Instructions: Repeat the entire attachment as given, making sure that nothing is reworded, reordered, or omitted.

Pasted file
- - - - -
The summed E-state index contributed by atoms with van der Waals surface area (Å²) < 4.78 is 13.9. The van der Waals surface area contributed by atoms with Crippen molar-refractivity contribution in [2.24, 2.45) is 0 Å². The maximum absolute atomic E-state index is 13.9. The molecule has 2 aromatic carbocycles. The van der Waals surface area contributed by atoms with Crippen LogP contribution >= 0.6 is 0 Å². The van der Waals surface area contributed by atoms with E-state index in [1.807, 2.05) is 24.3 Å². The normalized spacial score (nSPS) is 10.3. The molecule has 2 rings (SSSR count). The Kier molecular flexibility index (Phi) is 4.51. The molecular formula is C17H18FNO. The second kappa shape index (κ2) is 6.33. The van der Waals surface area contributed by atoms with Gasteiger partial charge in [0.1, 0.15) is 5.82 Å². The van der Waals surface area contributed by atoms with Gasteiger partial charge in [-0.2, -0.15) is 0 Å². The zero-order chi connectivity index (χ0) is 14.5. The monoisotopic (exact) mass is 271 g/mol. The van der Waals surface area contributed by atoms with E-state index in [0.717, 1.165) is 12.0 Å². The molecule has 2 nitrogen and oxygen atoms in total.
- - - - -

The summed E-state index contributed by atoms with van der Waals surface area (Å²) < 4.78 is 13.9. The van der Waals surface area contributed by atoms with Crippen molar-refractivity contribution in [2.24, 2.45) is 0 Å². The maximum absolute atomic E-state index is 13.9. The molecule has 2 aromatic carbocycles. The van der Waals surface area contributed by atoms with Crippen LogP contribution >= 0.6 is 0 Å². The van der Waals surface area contributed by atoms with E-state index in [1.807, 2.05) is 24.3 Å². The normalized spacial score (nSPS) is 10.3. The molecule has 2 rings (SSSR count). The Kier molecular flexibility index (Phi) is 4.51. The molecular formula is C17H18FNO. The second kappa shape index (κ2) is 6.33. The van der Waals surface area contributed by atoms with Gasteiger partial charge in [0.1, 0.15) is 5.82 Å². The van der Waals surface area contributed by atoms with Gasteiger partial charge in [-0.2, -0.15) is 0 Å². The zero-order chi connectivity index (χ0) is 14.5. The monoisotopic (exact) mass is 271 g/mol. The van der Waals surface area contributed by atoms with E-state index in [0.717, 1.165) is 12.0 Å². The molecule has 2 nitrogen and oxygen atoms in total.